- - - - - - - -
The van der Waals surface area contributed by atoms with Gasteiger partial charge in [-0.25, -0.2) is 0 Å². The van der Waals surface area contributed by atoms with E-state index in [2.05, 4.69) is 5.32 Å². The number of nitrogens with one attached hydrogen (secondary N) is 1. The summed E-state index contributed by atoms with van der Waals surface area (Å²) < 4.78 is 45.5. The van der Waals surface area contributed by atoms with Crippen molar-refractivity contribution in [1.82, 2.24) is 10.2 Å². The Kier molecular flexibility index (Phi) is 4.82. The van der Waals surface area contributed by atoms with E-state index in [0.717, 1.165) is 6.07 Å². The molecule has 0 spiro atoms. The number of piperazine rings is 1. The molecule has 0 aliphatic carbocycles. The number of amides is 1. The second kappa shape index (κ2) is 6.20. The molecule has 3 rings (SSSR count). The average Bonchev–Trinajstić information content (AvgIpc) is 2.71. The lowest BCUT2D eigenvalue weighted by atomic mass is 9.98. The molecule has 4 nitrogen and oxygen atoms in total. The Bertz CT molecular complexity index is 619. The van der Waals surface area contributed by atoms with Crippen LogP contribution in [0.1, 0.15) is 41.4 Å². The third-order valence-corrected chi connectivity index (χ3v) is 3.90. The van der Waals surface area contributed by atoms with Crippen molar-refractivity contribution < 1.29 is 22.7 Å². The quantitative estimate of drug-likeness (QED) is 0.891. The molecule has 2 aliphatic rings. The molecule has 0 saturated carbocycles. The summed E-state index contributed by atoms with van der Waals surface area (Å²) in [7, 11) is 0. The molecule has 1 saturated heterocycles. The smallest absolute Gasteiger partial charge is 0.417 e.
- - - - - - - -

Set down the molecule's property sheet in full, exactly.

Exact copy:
The van der Waals surface area contributed by atoms with Gasteiger partial charge in [-0.25, -0.2) is 0 Å². The van der Waals surface area contributed by atoms with E-state index in [2.05, 4.69) is 5.32 Å². The number of nitrogens with one attached hydrogen (secondary N) is 1. The summed E-state index contributed by atoms with van der Waals surface area (Å²) < 4.78 is 45.5. The van der Waals surface area contributed by atoms with Crippen molar-refractivity contribution in [1.82, 2.24) is 10.2 Å². The Kier molecular flexibility index (Phi) is 4.82. The van der Waals surface area contributed by atoms with E-state index in [0.717, 1.165) is 6.07 Å². The molecule has 0 spiro atoms. The number of piperazine rings is 1. The molecule has 0 aliphatic carbocycles. The number of amides is 1. The second kappa shape index (κ2) is 6.20. The molecule has 3 rings (SSSR count). The average Bonchev–Trinajstić information content (AvgIpc) is 2.71. The lowest BCUT2D eigenvalue weighted by atomic mass is 9.98. The molecule has 4 nitrogen and oxygen atoms in total. The Bertz CT molecular complexity index is 619. The van der Waals surface area contributed by atoms with Crippen LogP contribution in [0.1, 0.15) is 41.4 Å². The third-order valence-corrected chi connectivity index (χ3v) is 3.90. The van der Waals surface area contributed by atoms with Crippen molar-refractivity contribution < 1.29 is 22.7 Å². The quantitative estimate of drug-likeness (QED) is 0.891. The molecule has 2 aliphatic rings. The molecule has 0 saturated carbocycles. The summed E-state index contributed by atoms with van der Waals surface area (Å²) in [7, 11) is 0. The molecule has 1 saturated heterocycles. The smallest absolute Gasteiger partial charge is 0.417 e.